Some of you may remember Revd. Patrick Irwin, who covered services here at St Andrew’s when Paul was on holiday last year. A former British Army Chaplain, his last two military postings were as Senior Chaplain in London District and at SHAPE (NATO Headquarters in Belgium). Those of you who joined us for the St Ursula’s quiz on Friday evening, may have noticed him dialing in from Turkey to join the Virtual Experts team. As Patrick observed, the opportunity to travel from one neutral country to another seemed a splendidly eccentric way of celebrating the 75th anniversary of VE Day!
His sermon on Sunday reflected on the anniversary of VE day and the current coronavirus pandemic. Very kindly, he has allowed us to reproduce it in full below;
Sermon in Ankara on VE Day
Easter V 10th May 2020
Revd Patrick Irwin
On Friday many countries observed the 75th anniversary of Victory in Europe Day, which marked the end of the Second World War in Europe. That War of course continued in Asia and the Pacific until August, but at least in Europe the fighting was officially over.
It is a very significant date in world history and an opportunity for us to recall the courage and sacrifice shown by so many members of the generation that lived through World War Two.
We honour their memory.
The crowds who celebrated on 8th May 1945 were celebrating the coming of peace, and certainly longed for a lasting peace to replace the ravages of war. Despite what is sometimes said, we have not had peace in Europe since 1945. Wars such as the Hungarian Revolution in 1956 and the wars in the Balkans in the 1990s, to give but two examples, disprove that. Even western Europe has been plagued with terrorist campaigns, prolonged in Northern Ireland and Spain, and of shorter duration in France, Germany, the Netherlands and Italy, before the new outbursts of terrorism in recent years. That said, there have not been major wars in Europe since 1945, which is a record, certainly in recent centuries and probably since the time of the Roman Empire.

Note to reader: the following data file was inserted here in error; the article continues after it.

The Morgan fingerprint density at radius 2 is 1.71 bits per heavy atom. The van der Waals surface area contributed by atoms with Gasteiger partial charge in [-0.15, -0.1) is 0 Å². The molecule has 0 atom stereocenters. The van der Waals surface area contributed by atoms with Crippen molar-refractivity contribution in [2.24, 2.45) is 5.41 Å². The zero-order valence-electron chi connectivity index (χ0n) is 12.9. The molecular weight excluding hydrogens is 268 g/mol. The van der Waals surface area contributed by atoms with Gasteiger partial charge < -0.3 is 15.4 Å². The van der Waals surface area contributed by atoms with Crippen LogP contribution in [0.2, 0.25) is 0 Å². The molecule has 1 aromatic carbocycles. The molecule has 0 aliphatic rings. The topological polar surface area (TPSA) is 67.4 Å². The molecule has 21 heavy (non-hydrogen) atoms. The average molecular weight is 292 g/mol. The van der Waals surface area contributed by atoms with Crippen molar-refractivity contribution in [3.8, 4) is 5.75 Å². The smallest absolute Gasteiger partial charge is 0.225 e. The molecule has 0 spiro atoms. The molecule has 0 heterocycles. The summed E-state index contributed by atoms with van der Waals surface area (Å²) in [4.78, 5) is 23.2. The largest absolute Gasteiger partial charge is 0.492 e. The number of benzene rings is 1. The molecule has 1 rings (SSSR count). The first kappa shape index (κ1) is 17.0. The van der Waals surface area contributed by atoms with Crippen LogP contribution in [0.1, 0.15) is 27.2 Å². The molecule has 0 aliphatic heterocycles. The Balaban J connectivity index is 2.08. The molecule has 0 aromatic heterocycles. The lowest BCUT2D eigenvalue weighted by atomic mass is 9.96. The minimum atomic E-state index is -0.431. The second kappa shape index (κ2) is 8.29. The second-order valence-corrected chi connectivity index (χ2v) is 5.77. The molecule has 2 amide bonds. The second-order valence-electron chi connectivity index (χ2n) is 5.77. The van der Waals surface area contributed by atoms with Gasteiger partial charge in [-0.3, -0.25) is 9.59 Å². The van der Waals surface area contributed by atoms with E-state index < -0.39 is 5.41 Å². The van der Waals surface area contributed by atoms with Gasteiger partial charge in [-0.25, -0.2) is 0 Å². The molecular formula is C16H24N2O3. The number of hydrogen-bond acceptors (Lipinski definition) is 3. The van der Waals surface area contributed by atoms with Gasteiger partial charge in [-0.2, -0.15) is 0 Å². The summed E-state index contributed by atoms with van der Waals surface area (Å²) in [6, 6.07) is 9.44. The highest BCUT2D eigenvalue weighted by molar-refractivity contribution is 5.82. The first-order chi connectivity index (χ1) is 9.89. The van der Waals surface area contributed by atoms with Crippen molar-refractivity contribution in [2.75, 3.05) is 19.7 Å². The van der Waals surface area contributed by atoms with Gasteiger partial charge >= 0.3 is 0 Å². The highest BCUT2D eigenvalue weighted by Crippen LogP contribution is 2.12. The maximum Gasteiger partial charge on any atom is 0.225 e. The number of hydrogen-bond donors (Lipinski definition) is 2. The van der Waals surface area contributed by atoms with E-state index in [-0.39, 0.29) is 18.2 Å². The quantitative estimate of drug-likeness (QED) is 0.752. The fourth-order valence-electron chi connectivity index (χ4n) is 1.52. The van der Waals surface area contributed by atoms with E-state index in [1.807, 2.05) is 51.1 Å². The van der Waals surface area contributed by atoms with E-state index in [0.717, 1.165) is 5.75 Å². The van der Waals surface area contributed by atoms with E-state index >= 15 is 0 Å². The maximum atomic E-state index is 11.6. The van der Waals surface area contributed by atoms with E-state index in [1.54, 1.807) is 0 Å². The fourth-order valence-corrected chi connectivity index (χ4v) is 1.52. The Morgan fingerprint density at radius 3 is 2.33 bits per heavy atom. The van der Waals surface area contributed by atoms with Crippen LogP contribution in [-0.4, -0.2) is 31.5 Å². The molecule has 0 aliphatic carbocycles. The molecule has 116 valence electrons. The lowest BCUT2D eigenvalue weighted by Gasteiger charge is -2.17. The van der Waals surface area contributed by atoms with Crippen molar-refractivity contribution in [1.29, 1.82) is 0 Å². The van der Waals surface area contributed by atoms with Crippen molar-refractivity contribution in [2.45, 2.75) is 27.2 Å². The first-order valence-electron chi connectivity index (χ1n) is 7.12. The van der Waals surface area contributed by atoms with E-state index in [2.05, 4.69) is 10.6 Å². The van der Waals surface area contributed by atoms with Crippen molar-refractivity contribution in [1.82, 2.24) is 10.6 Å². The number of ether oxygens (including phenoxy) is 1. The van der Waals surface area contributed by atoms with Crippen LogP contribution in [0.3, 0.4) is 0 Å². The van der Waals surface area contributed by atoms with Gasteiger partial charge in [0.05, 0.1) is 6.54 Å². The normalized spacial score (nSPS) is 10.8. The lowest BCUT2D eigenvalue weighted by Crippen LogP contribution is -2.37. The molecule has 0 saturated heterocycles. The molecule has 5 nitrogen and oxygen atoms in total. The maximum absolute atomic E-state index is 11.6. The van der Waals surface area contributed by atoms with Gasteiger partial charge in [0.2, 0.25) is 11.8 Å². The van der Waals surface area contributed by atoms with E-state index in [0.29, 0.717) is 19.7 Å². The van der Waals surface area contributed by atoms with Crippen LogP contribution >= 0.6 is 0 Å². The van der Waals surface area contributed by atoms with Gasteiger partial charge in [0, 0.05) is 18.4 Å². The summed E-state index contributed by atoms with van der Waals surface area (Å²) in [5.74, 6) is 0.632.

For that Europeans may indeed be grateful.
The most remarkable development since 1945 was the drive for reconciliation between former enemies. Nothing like it occurred after World War One. In political terms it led to the association of European states that has now become the European Union, an association that was started with the declared determination to ensure that France and Germany would never go to war with each other again. In individual terms it has produced a new generation of Europeans that would regard such a war as inconceivable and value a shared European identity that goes far deeper than the shifting borders of the European Union. The Christian churches have played an important role in this work of reconciliation.
One of the leading examples of this has been the example of Coventry. On the night of 14th November 1940, Coventry cathedral in the English Midlands was severely damaged in a bombing raid. Only the outer shell of the walls and the tower remained standing. In the days that followed, two enduring symbols emerged from the rubble: two charred roof-beams which had fallen in the shape of a cross were bound together and placed at the site of the ruined altar, and three medieval roof nails were also formed into a cross, which became the original Cross of Nails. Soon afterwards the words “Father Forgive” were inscribed on the wall of the ruined chancel on the instructions of the Provost, Dick Howard. He was asked to add the word “Them” to his inscription “Father Forgive”, but he rightly declined, pointing out that only Christ could say that and that we needed to ask God’s forgiveness for all the evil and destructive results of sin, and not only for those perpetrated against us. The Provost made a commitment not to seek revenge, but to strive for forgiveness and reconciliation with those responsible. During the BBC radio broadcast from the Cathedral ruins on Christmas Day 1940 the Provost declared that when the war was over we should work with those who had been enemies to build a “kinder, more Christlike world”.